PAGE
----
NOTE: Caffeine can be physically addicting, just like nicotine in cigarettes or alcohol, both of which are often used for quick stress relief. Physical addiction is more likely if you’ve been ingesting large quantities of caffeine over months or even years. Thus, if you try to stop all at once…you could feel even more stressed from withdrawal symptoms. Thus, most physicians and other health professionals recommend slowing tapering down your use of caffeine products, over a period of several weeks, rather than trying to eliminate them all at once.
This tip may be anathema to most busy, successful, hard-driving, Type-A individuals, and you’ve probably heard this advice a million times before, but it really can help to have some “decompression time” every single day you are “working.”
By “decompression time” I mean at least 30 minutes of a mental “time out” from the hard-driving schedule you are accustomed to following non-stop.
I don’t care how busy you are, or how important your job may be, you can always find 30 minutes every day to carve out for yourself …if you really put your mind to it. And if you are successful person already, you have what it takes to make this happen.
Use this time to disengage from all your work-related concerns. Do something simple that you might thoroughly enjoy, like taking a slow walk and paying attention to the beauty of nature, or reading a novel, or listening to music you enjoy. Or you can use this time to do some yoga, meditation or any other relaxing activity that doesn’t involve thinking about work or any problems you might be facing.
If you make this a habit, and protect this carved out time period from interruptions, you will likely see benefits that far exceed your expectations.
NOTE: Daily discipline is key here. You will probably have to fight hard to establish and then maintain this healthy habit. First, you will have to fight against your own temptations to get back to work and stop “goofing off.” Then, you will have to fight off other people who may not see this use of time as productive and therefore will feel justified in encroaching upon it. But hey…you’re a successful human being, so you can make this happen if you truly want to.
This final tip is also one you may have heard before, but if you haven’t personally experienced the benefits of getting weekly, relaxing massages, you really should try this out.
This may require you to take an hour out of your schedule every week, or possibly more to account for travel, but you can usually schedule this outside of business hours. And if you do follow this advice, I think you will benefit from it.
NOTE: Of course you will need to find a good massage therapist, and there are many around if you know where to look for them. You can ask friends for referrals or simply Google “massage therapists [city]” to find them. There may also be a school for massage therapists in your area or an association that can help you with referrals. Some massage therapists may even be equipped to be mobile and come to your home. If the first one you try out doesn’t fit well, and doesn’t make your body feel refreshed and relaxed, try out others until you discover a good match. Oh…and by the way…when you are lying on the table, getting your weekly relaxing massage, don’t screw it up by thinking about work the whole time. Use this as another great opportunity to fully “decompress” and tune out from all of life’s worries and responsibilities, both physically and mentally.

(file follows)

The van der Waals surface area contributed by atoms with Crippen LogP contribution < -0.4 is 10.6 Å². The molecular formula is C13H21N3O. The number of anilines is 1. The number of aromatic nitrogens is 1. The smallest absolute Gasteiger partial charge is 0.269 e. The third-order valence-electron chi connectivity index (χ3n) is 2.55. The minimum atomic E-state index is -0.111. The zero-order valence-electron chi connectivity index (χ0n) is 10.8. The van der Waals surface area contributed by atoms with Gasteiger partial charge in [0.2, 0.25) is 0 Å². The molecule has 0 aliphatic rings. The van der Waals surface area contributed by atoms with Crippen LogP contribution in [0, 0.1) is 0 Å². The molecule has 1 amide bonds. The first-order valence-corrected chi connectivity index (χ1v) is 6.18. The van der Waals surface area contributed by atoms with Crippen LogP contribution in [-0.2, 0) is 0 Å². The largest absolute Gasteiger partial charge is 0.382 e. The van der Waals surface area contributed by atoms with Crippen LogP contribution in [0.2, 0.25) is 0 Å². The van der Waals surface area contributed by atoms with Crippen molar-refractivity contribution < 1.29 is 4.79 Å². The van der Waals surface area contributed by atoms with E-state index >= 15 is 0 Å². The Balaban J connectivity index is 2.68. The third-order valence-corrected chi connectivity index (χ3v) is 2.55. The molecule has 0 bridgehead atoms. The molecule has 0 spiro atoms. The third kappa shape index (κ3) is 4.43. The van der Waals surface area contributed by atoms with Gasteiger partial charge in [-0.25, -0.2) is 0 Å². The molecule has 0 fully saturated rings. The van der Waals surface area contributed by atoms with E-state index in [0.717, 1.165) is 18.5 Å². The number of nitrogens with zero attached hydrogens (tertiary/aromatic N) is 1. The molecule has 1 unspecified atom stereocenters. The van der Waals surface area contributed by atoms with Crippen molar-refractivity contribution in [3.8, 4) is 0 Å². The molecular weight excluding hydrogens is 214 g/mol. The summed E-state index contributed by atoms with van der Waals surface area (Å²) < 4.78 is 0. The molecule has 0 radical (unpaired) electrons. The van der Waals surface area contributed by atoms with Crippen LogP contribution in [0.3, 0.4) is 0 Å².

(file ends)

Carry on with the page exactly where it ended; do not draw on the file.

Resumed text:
To recap, in this article we briefly covered these five stress reducing tips:
1. Get Consistent Restful Sleep – don’t underestimate how important this is, and resist the temptation to cut corners here.
2. Get Out Of Bed And Write Things Down – if your mind starts racing and keeps you from getting to sleep, get out of bed and write down all your worries, concerns and to-do’s for the following day.
3. Cut Down On Caffeine – relying too heavily on caffeine for extra energy can backfire on you in many ways.
4. Decompress Daily – carve out at least 30 minutes each day to mentally “decompress” and thoroughly enjoy “mindless” activities.
5. Get A Massage – establish a new habit of getting a weekly, relaxing massage.
Hope you got value from these five tips, but here’s one more thing…
While these are five excellent tips to help you start reducing your stress, quick-fix approaches will only go so far.
This is because they are mostly superficial, Band-Aid approaches.
The best way for busy people like you to permanently reduce your stress is to learn how to address key stress-producing issues (many of which are hidden from your view) that are causing your stress to occur in the first place.
Despite what you may think, this is not very difficult to do.
If you are interested in going way beyond these five tips, and you want to learn how to reduce 50% or more of your stress both at home and at work (without having to manage it) just sign up for my email list below and I’ll show you how.